Taylor Caldwell’s The Romance of Atlantis


Caldwell, T. (1975). The Romance of Atlantis. New York: Morrow. 0688003346

A detail from Card’s Pastwatch was Kemel’s discovery of Atlantis. He discovered this highly advanced land was lost in the BIG FLOOD. After reading this book, my mom remarked that had also been Taylor Caldwell’s take on this land of legend. Soon after, I requested The Romance of Atlantis via Interlibrary Loan (ILL).

These days, folks refer to The Romance of Atlantis as a work of Fantasy or Science Fiction. As the preface states, Ms. Caldwell wrote this novel when she was twelve years of age.  Her granddad ran a publishing company but he wouldn’t take this novel. Instead, he accused the young Taylor of plagiarism, incredulous that a girl could write a book chock full of adult situations.  The novel wasn’t published until 1975 with the help of Caldwell’s friend Jess Stearn. Caldwell based the novel of a dream she had nightly for two years. Ultimately, Caldwell believed this was what happened to her in a previous life. (Don’t give up on me, readers! This work was published as fiction.)

Young, beautiful, intelligent Salustra takes the scepter of the advanced civilization of Atlantis from her dying father. This is a very advanced land roughly the size of North America. People there enjoy air conditioning, indoor plumbing, and know about atom splitting. People can visit rejuvenation chambers and come out vitalized.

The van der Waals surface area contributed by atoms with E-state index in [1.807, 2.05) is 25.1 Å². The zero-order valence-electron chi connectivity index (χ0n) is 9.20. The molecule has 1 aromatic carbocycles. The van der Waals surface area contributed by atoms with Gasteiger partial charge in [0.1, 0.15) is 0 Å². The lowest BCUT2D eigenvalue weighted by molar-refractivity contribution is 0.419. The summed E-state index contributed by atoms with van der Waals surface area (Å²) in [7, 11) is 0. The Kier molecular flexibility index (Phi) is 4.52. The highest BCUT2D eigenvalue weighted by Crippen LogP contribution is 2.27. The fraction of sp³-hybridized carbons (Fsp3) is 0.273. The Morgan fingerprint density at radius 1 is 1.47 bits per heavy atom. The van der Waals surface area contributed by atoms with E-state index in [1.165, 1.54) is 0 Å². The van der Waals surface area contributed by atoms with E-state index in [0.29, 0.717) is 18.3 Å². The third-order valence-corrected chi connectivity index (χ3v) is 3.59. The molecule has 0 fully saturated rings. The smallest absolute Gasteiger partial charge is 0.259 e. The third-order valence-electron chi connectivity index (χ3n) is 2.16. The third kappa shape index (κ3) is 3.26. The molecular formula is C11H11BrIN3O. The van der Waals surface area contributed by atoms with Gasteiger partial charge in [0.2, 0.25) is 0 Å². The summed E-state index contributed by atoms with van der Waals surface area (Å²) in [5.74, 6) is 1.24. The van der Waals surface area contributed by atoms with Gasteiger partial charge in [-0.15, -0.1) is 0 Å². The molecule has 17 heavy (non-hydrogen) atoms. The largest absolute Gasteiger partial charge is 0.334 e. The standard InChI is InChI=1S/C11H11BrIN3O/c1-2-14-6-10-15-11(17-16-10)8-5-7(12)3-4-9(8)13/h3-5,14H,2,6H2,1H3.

Yet, Salustra also inherited a decadent people whom she holds in contempt. Lately, the a/c isn’t working and people are getting cranky. Additionally, the practically barberous Althrustri kingdom to the North of Atlantis wants Salustra’s hand in marriage. Bad omens pop up everywhere. How will Salustra meet her fate and the fate of the people?

This is an impressive work for a twelve year old to have written. This is my first reading of anything by the late, prolific Caldwell. Salustra and her Atlantis are well conceived. However, I really didn’t like the characters much. Once I overcame marvelling at the wonder of the ancient land of advancement, I found the characters lackluster. I wasn’t even sure I cared for them. Did I even want to see these folks make it beyond the back cover?

Places: Atlantis, Althrustri

Word Bank:

  • Atom
  • Rejuvenation Chamber

Two Out of Five Pearls

Advertisements

John Fowles’ The French Lieutenant’s Woman